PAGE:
Writing Lab Returns

ImageThis fall I am taking time off from teaching my regular load of classes. I am training myself to avoid saying, “I’m not working.” I am working. I’m getting up every morning and writing…except when I’m on my way to Chehalis (so far, every week) to see my mother, or to attend a conference. I am working–hard–on the unassailable rewrite of my novel. Encouraged by the three days at LitFuse, a total immersion in poetry, I’m also working on a new, long poem.

One Monday each month (yesterday, as it turned out) I’m meeting with two other novelists to look at pages and talk about how one gets what is in one’s head into a story.

On Tuesday afternoons, I’ll be meeting with colleagues at the college for Writing Lab. It’s our fourth year–or is it our fifth? There are only a stalwart few of us, staff and faculty (a couple writing teachers) and alum, but we meet every week and we write for 45 minutes or an hour and then spend a few minutes reading aloud what we’ve drafted. At the end of the year, we gather at Under the Red Umbrella (a local eatery) to celebrate. In these ways the work progresses.

Here is a quote I plan to share with the lab today. It is from Louise DeSalvo’s Writing as a Way of Healing:

“I didn’t know that if you want to write, you must follow your desire to write. And that your writing will help you unravel the knots in your heart. I didn’t know that you could write simply to take care of yourself, even if you have no desire to publish your work. I didn’t know that if you want to become a writer, eventually you’ll learn through writing–and only through writing–all you need to know about your craft. And that while you’re learning, you’re engaging in soul-satisfying, deeply nurturing labor. I didn’t know that if you want to write and don’t, because you don’t feel worthy enough or able enough, not writing will eventually begin to erase who you are.” (31)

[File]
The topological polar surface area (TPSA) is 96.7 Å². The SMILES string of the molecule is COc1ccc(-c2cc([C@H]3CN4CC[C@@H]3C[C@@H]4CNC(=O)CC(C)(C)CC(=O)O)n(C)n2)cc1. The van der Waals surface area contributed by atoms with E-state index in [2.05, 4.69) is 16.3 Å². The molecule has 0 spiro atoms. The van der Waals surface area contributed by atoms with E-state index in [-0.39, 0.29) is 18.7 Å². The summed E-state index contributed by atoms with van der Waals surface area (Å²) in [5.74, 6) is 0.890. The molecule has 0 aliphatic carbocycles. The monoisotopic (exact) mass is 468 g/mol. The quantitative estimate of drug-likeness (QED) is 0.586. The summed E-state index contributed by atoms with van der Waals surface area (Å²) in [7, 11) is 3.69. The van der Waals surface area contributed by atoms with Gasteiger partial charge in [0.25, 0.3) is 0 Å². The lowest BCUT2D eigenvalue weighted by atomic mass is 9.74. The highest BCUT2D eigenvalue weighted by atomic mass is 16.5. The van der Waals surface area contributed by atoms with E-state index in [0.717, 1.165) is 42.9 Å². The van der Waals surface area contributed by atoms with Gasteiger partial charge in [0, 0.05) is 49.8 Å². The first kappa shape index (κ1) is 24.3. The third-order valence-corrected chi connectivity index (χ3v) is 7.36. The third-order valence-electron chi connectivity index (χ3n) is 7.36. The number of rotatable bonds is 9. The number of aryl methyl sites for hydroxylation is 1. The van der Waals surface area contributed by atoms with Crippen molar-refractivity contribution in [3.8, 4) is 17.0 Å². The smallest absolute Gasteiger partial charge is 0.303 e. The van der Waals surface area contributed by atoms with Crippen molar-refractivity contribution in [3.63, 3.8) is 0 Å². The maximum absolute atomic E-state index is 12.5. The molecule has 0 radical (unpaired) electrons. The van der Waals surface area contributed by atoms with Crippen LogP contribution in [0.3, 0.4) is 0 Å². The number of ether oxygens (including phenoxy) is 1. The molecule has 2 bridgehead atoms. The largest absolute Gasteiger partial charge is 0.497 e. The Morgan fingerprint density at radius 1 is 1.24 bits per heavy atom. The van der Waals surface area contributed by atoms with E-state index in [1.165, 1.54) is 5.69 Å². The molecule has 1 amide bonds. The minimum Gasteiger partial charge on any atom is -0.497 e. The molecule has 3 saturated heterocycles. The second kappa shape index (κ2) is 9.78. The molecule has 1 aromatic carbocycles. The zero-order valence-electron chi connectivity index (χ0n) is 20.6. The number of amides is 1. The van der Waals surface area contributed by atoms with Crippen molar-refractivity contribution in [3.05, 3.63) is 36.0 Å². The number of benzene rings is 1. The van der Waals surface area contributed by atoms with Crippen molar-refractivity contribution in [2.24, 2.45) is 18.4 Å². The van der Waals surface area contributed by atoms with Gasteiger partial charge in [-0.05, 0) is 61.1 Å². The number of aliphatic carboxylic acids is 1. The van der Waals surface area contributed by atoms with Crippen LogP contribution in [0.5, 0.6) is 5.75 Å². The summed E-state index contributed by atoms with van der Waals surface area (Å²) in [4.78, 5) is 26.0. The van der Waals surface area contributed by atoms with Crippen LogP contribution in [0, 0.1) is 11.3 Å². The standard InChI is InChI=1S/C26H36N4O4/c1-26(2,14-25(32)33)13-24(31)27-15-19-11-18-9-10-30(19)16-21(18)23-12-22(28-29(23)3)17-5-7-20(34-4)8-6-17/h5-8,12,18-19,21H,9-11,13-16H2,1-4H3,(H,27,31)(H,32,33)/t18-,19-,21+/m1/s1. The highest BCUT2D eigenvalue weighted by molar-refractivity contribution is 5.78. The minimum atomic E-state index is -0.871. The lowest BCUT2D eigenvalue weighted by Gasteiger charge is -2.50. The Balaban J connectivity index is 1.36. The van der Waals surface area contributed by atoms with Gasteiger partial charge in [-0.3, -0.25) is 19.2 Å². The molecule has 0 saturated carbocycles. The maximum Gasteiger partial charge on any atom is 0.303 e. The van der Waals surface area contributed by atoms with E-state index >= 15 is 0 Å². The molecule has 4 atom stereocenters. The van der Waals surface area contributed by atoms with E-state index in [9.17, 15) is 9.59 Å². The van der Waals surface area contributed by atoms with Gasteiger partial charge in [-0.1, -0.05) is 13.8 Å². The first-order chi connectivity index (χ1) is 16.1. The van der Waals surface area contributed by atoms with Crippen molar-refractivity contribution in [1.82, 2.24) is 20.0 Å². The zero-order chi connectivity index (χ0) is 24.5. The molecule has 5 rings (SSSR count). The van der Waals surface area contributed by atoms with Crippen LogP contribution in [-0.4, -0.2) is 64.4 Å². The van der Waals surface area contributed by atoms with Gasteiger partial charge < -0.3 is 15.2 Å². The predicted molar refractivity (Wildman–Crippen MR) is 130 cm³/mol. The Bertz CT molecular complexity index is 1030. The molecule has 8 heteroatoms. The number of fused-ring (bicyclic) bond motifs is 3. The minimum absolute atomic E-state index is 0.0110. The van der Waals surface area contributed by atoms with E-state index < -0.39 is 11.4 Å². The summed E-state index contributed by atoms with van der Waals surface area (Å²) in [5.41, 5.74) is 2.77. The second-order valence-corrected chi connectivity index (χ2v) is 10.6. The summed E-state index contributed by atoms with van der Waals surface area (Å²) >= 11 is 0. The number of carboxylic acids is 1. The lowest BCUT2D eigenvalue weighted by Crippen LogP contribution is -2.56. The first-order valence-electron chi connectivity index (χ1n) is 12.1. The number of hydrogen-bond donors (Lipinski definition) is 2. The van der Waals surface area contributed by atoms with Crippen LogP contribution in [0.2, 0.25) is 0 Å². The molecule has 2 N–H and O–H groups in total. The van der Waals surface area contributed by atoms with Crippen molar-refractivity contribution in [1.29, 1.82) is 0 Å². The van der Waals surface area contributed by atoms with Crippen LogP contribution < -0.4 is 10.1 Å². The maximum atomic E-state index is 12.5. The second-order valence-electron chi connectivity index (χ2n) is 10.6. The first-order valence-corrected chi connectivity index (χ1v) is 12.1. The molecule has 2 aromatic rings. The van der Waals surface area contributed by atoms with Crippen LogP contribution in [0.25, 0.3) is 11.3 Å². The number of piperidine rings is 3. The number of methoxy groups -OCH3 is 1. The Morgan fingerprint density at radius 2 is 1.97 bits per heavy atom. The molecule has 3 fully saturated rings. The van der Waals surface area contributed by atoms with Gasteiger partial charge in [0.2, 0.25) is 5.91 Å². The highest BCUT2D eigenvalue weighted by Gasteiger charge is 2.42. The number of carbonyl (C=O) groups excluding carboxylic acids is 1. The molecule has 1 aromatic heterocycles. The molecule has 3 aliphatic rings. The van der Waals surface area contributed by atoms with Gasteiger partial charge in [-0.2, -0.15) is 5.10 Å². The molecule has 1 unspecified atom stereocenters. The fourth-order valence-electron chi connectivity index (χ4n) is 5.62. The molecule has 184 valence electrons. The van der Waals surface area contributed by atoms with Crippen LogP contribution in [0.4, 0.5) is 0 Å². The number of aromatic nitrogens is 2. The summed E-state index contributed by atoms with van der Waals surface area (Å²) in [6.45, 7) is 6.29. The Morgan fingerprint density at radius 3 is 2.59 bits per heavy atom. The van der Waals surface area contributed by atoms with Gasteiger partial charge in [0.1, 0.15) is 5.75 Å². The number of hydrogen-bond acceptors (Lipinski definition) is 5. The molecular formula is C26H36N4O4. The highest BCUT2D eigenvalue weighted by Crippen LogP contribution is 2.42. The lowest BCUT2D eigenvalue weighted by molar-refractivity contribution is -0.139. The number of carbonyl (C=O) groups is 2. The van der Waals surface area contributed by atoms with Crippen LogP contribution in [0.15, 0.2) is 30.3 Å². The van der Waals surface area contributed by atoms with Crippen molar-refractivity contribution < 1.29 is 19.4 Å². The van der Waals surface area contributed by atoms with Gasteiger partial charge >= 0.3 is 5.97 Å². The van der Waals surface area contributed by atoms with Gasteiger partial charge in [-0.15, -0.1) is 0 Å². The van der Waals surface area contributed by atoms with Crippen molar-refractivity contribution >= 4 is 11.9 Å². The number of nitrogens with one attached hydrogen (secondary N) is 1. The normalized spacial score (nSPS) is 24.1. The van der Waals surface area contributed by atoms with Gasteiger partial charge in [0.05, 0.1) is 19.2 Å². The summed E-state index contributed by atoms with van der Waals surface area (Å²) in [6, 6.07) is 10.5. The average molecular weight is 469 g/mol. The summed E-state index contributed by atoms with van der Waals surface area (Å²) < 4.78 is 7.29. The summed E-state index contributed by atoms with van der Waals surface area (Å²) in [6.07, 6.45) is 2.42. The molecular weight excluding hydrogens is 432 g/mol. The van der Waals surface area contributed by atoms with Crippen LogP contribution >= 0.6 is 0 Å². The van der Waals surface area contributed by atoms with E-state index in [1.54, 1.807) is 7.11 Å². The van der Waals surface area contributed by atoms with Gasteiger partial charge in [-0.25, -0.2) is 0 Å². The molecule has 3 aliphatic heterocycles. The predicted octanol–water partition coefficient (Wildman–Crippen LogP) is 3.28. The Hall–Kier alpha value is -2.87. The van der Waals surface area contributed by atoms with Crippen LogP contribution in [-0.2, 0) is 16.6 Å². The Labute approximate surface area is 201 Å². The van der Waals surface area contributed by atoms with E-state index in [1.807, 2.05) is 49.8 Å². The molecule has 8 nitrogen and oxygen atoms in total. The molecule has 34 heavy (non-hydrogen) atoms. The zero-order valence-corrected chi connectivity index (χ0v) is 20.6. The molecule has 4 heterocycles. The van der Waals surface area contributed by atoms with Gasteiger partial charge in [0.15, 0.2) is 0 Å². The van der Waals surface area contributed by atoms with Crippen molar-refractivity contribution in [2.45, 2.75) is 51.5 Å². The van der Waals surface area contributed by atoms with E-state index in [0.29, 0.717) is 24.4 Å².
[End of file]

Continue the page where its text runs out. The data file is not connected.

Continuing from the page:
“Soul-satisfying, deeply nurturing labor.” That’s what I’m engaged in this fall.

Image

Advertisements

3 thoughts on “Writing Lab Returns

  1. I have a book for you and your readers. Cherishment, by Elizabeth Young-Breuhl, the great biographer of Hannah Arendt. In re: “soul-satisfying and deeply nurturing labor.” It’s a re-interpretation of Freudian psychology in terms of the infant’s expectation to be warmly and lovingly welcomed and sustained and to be engaged in mutual cherishing — and how that expectation and its fulfillments and disappointments at each life stage are related to everyone’s life journey.

Leave a Reply

Fill in your details below or click an icon to log in:

WordPress.com Logo

You are commenting using your WordPress.com account. Log Out / Change )

Twitter picture

You are commenting using your Twitter account. Log Out / Change )

Facebook photo

You are commenting using your Facebook account. Log Out / Change )

Google+ photo

You are commenting using your Google+ account. Log Out / Change )

Connecting to %s